Everybody’s an expert. They all have their fool-proof diet and/or exercise plan. The more industrious of them have a cookbook and exercise videos for you to purchase. Some of them are based on science. Others are based simply on some research and pure industriousness.
Worse still, many of them either put forth, or perpetuate myths that we continue to believe about how we should best approach our weight loss journey. Here are a few of the biggest that irritate me. I’d feel better knowing that at least a few of you listened and stopped wasting time on something that doesn’t work.
1. The Tortoise and the Hare. Remember the story? Whether you do or not, I’m sure you remember old Aesop’s moral, “Slow and steady wins the race.” This may be good advice for those on a weight loss regimen, but it sure is a tough way to keep people motivated. I’ve talked with people who have attended weekly weight loss meetings for years and years…some of them for a decade or more. They’re resigned to the adage, “It took you fifteen years to put it on, it will take at least that long to take it off.” When I ask how they’re doing, they admit that they’re still about the same as when they started. These poor women are discouraged beyond belief. But they’re determined to succeed, so they’ll pay their weekly fee and give their self-effacing smile at their weigh-in as the leaders who are happily collecting her money say, “Don’t worry. Slow and steady. That’s the key.”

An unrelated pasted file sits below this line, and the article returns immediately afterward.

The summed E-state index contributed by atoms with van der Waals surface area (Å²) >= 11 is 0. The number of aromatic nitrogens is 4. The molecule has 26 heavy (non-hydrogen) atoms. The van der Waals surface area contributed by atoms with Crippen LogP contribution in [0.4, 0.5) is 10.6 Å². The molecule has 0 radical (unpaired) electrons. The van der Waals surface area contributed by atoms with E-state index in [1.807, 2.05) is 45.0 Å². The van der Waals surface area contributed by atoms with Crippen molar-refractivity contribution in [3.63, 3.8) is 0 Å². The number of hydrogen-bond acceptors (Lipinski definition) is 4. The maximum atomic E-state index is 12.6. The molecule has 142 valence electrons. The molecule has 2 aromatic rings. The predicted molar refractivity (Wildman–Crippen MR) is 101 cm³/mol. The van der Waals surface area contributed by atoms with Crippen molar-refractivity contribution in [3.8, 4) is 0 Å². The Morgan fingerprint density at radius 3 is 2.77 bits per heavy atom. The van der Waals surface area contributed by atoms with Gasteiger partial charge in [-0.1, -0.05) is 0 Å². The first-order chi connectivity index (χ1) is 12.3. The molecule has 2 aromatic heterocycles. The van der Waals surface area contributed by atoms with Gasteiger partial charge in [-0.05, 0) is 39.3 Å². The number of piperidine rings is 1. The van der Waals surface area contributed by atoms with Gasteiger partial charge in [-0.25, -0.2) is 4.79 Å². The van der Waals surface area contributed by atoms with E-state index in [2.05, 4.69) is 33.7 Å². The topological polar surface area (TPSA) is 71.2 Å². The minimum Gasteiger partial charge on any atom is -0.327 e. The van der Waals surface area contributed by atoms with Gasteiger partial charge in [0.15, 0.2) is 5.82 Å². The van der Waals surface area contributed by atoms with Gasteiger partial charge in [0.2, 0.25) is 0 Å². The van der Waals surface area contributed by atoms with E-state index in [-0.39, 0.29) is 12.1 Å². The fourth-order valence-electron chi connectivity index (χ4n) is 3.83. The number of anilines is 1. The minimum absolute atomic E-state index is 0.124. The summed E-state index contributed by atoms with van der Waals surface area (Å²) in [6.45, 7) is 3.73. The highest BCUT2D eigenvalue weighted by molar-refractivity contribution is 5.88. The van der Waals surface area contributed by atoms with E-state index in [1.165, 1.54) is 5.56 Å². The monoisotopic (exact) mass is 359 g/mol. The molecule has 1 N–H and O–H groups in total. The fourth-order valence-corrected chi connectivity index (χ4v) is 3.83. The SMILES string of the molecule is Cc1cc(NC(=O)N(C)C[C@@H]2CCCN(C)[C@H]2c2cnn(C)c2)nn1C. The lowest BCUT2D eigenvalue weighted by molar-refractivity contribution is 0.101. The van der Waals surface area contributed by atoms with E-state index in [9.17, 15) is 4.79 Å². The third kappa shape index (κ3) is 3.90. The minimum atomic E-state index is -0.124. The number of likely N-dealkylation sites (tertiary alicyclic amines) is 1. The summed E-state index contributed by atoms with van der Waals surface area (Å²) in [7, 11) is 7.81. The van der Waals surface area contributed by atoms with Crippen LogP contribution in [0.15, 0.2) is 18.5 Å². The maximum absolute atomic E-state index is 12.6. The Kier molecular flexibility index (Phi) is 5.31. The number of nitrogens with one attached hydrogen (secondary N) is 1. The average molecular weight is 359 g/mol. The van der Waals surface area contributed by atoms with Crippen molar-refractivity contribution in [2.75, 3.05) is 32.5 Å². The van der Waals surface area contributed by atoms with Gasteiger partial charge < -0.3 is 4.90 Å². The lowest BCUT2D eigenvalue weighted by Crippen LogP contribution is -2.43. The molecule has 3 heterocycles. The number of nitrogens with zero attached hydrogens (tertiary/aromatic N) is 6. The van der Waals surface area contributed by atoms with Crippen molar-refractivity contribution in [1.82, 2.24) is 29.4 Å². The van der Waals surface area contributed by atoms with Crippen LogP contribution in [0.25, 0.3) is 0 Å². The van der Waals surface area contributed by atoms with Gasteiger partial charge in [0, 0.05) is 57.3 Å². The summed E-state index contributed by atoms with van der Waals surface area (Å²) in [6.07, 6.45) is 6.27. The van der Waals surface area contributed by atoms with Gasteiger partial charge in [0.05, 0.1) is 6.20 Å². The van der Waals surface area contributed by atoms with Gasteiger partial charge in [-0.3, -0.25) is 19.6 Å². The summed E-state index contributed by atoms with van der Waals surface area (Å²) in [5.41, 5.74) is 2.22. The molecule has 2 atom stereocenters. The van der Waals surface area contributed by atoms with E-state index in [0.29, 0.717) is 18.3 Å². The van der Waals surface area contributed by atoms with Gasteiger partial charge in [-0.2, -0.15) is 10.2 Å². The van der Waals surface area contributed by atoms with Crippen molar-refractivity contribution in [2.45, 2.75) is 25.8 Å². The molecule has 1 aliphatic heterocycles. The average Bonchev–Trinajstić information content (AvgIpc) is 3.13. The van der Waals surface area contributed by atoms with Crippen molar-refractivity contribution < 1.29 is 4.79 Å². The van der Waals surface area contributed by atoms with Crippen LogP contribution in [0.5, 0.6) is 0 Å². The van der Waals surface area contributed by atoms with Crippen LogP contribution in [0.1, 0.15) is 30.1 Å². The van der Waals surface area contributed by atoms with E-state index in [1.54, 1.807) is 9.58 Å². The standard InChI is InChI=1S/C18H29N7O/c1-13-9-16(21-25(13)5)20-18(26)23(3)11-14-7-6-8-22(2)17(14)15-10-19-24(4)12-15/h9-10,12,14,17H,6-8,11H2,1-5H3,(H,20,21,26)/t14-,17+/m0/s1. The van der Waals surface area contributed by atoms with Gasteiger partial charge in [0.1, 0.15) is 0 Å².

No it isn’t.
Motivation is the key, and the best way to stay motivated is to lose weight. A recent study demonstrated that people who lost weight more quickly were more likely to keep the weight off and not rebound. It’s possible to do it without the weekly fee and monthly shaming that comes with public meetings.
2. “Eat smaller meals.” So now we’re rabbits and we graze our way through the day. Well folks, unless you’ve counted every calorie of the food you plan to eat for the day, and put it in one place so that once you’ve grazed your way through breakfast, lunch, and dinner by 3 pm you have to know you’re done. It doesn’t matter if you graze or if you wolf your food, consuming a lot more calories than you burn will end up around your hips and thighs.
The other problem with grazing is that your insulin levels stay high and every time you eat your body’s insulin will grab any available calorie passing through your blood stream and save it for later. As fat.
Why? Because most people, if they admit their habits honestly, are not eating spinach and celery sticks when they graze. They reach for the 100 calorie snack packs that are full of chemicals and sugar. Empty carbs that do nothing but make you hungry an hour later, wondering why you’re not losing weight but gaining it. Give yourself a chance to actually feel hunger. Do you even know what it feels like to be hungry?
3. “Everything in Moderation.” Sounds pretty good. But then I heard a spin on the saying that explained why it doesn’t work: “Everything in moderation, except moderation.”
The problem with this mindset is that it sets you up for failure. The instant you give in to a craving, you want the next one and the next. There really is such a thing as sugar addiction and unless you spend a couple of weeks really weaning yourself off sugar, you won’t be able to kick it. So if you’ve done well for three days you may want to give yourself a treat. After all, you deserve it, right? Just one little ice cream cone. Bam! Your sugar addiction has suddenly been reignited and now you can’t even look at a Tic-Tac without wishing it were made out of real sugar.
Try to stay away from that slippery slope of justification. You deserve a reward that is not food related. Get a new blouse. A manicure. Or better, take a kayaking trip or a guided hike through a wilderness preserve. Rewarding yourself with the very thing you’re addicted to is like handing an alcoholic a bottle of gin when he says he’s twelve weeks sober.